Comparative and Transcultural Philosophy
Keywords:Being, Between, comparative, transcultural, intercultural, ontology, breath-energy (qì 氣), identity, Martin Heidegger, François Jullien
This essay argues that comparative and transcultural philosophy are interdependent, and so opting for only one of the two is an impossibility. The comparative approach persists as long as we distinguish identities and make differences. As long as people do not speak only one language, the need to move between different languages and to translate, and thus the need to relate and compare different possibilities of philosophical articulation, will remain. Any attempt to free oneself from the problem of cultural identity is doomed to failure, as it leads to further entrapment in the very same problem. Comparative philosophy works with more or less fixed identities, transcultural philosophy transforms them and thereby creates new identities. Those two approaches combined constitute what I call intercultural philosophy.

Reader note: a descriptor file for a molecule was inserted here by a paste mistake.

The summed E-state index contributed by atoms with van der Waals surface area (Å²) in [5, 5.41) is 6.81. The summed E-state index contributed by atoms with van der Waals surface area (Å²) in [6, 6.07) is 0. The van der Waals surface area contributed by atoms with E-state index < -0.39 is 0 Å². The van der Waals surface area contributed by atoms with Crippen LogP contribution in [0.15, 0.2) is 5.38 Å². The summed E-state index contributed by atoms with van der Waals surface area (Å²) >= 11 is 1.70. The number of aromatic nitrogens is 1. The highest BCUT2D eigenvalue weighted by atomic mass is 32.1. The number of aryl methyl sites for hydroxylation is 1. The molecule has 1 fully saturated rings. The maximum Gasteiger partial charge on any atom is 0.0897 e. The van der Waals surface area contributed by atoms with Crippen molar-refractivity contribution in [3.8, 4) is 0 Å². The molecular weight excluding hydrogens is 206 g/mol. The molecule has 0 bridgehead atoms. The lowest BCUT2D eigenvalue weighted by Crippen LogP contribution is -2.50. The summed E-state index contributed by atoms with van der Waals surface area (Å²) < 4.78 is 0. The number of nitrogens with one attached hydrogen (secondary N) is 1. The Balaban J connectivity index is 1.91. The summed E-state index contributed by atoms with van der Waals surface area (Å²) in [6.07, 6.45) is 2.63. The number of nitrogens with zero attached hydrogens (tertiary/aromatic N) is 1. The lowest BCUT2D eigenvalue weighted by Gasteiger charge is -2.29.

In this essay I try to explain the relation between comparative and transcultural philosophy by connecting François Jullien’s “comparative” and Martin Heidegger’s “transcultural” understanding of “Being” (Sein) and “Between” (Zwischen). In part 1 I argue that by turning Between and Being into opposing paradigms of Chinese and Greek thinking, respectively, Jullien causes both to become more or less fixed representatives of different cultural identities within a comparative framework: Greek thinking ossifies into traditional metaphysics, and Chinese thinking ossifies into the non-metaphysical thinking of immanence. Part 2 argues that Heidegger takes a decisively different direction. He explores the Between in Being, and even makes an attempt to think of Being as Between. Heidegger’s invocation of “Greekdom” is undoubtedly Eurocentric. But, ironically, Heidegger’s “Greek thinking” is less Eurocentric than Jullien’s “Chinese thinking”, because he discovers the “Chinese” Between in the midst of “Greek” Being. Part 3 touches upon the task of speaking about European philosophy in Chinese terms. While modern Chinese philosophers frequently speak about Chinese philosophy in European terms, Heidegger’s work points to the possibility of speaking about European philosophy in Chinese terms. Because Jullien and Heidegger both connect Greek and Chinese thought, it seems to me that the discussion of their different approaches is helpful in clarifying perspectives for intercultural philosophy between China and Europe.
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